If you do this correctly, the person that you’re looking to connect with will appreciate you not being the creeper that is taking up all their time and will feel good about connecting later because they don’t feel like you want to “pick their brain” or much worse you want something from them.
Now after the event, you can shoot a quick email to say how nice it was to meet and see if they’d be available over the next few weeks or so to connect in person because you’d love to know HOW YOU CAN HELP THEM.
Now here’s the key. Your goal has to be to create real, lasting valuable relationships not to sell your services. You’ve got to lead with a servant’s heart here.
Networking is never about selling your services or your products as much as it is about creating awareness for you as a business professional and inserting yourself with purpose in your business community.
If your main objective is to sell your services you’ll lose every single time, people can smell that a mile away and it smells like cow manure!!!
The key to this is genuinely wanting to form valuable relationships.
If that’s not your goal friend and you want to use networking events to sell right on the spot or get something out of people, then I don’t know what to tell you, friend.
May you should just stay at home and run an ad or something.
I don’t know but these events definitely aren’t for you my friend.
Ok lastly, now that I’ve made the connection with the person that I wanted to meet, I make it my point to follow up almost immediately.
Not creepy immediately, but within a day.
THIS IS NOT PUSHY, I REPEAT THIS IS NOT PUSHY!
People have short term memories friend, and you can put money on the fact that they will probably NOT remember much about what you talked about when you met, but they will remember how you made them feel and you want to use that feeling as the fuel to get the next meeting.
Now here’s the deal with feelings, they fade with time if you don’t nurture them so you can’t put a lot of time between these meetings because you’ll be the reason why the fire fades and you’ll have a harder time getting your second meeting.
So within a day, I’m shooting an email to say thanks for the conversation and letting them know I enjoyed the brief conversation that we had. I remind them briefly of what we discussed and let them know I hate we couldn’t chat more and would love to continue what we were discussing over lunch or something.
Ask them to let you know when they can meet and it will excite them. If you can give a couple of days for them to choose from.
Say something to the effect of, “I don’t know what your time looks like, but I’ve got a little bit happening over the next few weeks but I might be able to sneak away on this date or that date, do any of those dates work for you? If not let me know what you’ve got and I can try to make my calendar align with yours.”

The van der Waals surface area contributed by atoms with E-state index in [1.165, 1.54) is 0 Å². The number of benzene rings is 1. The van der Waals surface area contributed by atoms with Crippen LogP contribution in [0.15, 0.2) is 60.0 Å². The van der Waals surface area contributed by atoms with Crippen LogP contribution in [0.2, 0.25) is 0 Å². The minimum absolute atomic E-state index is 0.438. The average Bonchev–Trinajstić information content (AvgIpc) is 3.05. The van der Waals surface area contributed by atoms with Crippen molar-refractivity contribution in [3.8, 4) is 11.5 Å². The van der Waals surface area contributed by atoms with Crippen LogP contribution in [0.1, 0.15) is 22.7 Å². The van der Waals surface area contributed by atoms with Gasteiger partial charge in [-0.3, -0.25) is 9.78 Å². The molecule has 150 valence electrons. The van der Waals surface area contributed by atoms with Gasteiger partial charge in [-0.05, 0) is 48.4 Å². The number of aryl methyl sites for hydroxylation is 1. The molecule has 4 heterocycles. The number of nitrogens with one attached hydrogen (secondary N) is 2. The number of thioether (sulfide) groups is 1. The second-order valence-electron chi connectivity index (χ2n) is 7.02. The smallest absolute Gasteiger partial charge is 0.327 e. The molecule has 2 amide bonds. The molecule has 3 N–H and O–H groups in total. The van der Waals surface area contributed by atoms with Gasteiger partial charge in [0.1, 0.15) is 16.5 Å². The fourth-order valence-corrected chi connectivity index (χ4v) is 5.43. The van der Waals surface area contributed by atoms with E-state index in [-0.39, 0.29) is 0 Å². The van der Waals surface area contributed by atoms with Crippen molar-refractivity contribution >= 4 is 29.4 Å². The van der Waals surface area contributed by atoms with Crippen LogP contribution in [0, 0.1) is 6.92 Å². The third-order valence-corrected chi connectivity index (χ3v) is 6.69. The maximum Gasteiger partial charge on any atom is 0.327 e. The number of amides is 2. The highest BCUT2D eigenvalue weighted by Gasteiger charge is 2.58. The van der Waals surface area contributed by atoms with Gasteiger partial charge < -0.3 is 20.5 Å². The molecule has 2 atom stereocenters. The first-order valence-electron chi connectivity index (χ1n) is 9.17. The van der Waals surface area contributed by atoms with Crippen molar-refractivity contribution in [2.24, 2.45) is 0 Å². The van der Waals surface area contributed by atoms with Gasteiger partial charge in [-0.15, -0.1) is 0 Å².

They will appreciate you for it I promise, and it will make it easy to set a date for lunch in a way less stimulating environment where you can be your high performing self, have meaningful conversations and build a better connection than what you would by just starting that conversation cold at the networking event.
Once I’ve gotten over the hurdle of being in high energy environments and having to navigate my way around a room with people I don’t know but need to talk to, I can pretty much excel in the rest.
I do best in environments that are close and personal but those environments are hard to foster in an online world where people don’t really understand the value of building real relationships and where people are guarded because everybody is out to get something.
I know it’s difficult at times to get out of your comfort zone and turn the personality on without feeling completely drained quick, but if you can put a system behind your networking I promise you’ll start to look forward to attending the events, and find joy in connecting with the people that are in the room.
Now one might ask, what if you can’t get access to the people that are going to be there in advance, to that I say take you a friend for comfort so if it gets to tight on you emotionally to connect with new people, you’ve got someone there to make you feel comfortable and ease the uncomfortableness for you and hopefully help you to connect.
This is a shortlist of the things that have been working for me recently, but I feel strongly that if you just start here you’ll feel more in control in these over-stimulating environments that require you to almost feel like you’re performing and be able to connect and start valuable relationships with the people that you desire to know.
So, how do you feel?
Are there any special practices that you have when it comes to managing your energy and making the best out of your networking environments?
If so I’d love to hear about them, shoot me a dm on INSTAGRAM I’d love to know what you think!